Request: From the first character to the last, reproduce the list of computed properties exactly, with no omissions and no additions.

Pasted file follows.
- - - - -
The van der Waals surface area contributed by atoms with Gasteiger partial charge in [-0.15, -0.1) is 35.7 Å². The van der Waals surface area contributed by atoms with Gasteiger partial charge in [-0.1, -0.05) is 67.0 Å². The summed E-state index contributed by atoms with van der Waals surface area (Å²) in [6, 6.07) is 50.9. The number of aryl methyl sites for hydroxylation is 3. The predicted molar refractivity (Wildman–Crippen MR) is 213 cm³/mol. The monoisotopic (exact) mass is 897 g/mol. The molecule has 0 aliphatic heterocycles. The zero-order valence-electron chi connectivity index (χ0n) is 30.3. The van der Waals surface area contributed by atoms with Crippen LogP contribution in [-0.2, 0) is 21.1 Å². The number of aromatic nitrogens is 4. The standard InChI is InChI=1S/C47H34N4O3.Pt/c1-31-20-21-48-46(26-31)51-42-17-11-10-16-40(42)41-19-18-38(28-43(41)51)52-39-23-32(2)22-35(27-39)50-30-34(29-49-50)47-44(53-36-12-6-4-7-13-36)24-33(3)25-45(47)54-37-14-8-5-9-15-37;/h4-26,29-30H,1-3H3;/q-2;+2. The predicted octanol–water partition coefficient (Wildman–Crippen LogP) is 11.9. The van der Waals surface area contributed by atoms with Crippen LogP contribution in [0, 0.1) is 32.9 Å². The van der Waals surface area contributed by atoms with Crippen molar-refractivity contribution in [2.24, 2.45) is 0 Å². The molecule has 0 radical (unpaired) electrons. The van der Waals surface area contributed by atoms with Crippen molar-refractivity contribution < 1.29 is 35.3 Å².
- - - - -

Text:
The van der Waals surface area contributed by atoms with Gasteiger partial charge in [-0.15, -0.1) is 35.7 Å². The van der Waals surface area contributed by atoms with Gasteiger partial charge in [-0.1, -0.05) is 67.0 Å². The summed E-state index contributed by atoms with van der Waals surface area (Å²) in [6, 6.07) is 50.9. The number of aryl methyl sites for hydroxylation is 3. The predicted molar refractivity (Wildman–Crippen MR) is 213 cm³/mol. The monoisotopic (exact) mass is 897 g/mol. The molecule has 0 aliphatic heterocycles. The zero-order valence-electron chi connectivity index (χ0n) is 30.3. The van der Waals surface area contributed by atoms with Crippen LogP contribution in [-0.2, 0) is 21.1 Å². The number of aromatic nitrogens is 4. The standard InChI is InChI=1S/C47H34N4O3.Pt/c1-31-20-21-48-46(26-31)51-42-17-11-10-16-40(42)41-19-18-38(28-43(41)51)52-39-23-32(2)22-35(27-39)50-30-34(29-49-50)47-44(53-36-12-6-4-7-13-36)24-33(3)25-45(47)54-37-14-8-5-9-15-37;/h4-26,29-30H,1-3H3;/q-2;+2. The predicted octanol–water partition coefficient (Wildman–Crippen LogP) is 11.9. The van der Waals surface area contributed by atoms with Crippen LogP contribution in [0, 0.1) is 32.9 Å². The van der Waals surface area contributed by atoms with Crippen molar-refractivity contribution in [2.24, 2.45) is 0 Å². The molecule has 0 radical (unpaired) electrons. The van der Waals surface area contributed by atoms with Crippen molar-refractivity contribution < 1.29 is 35.3 Å².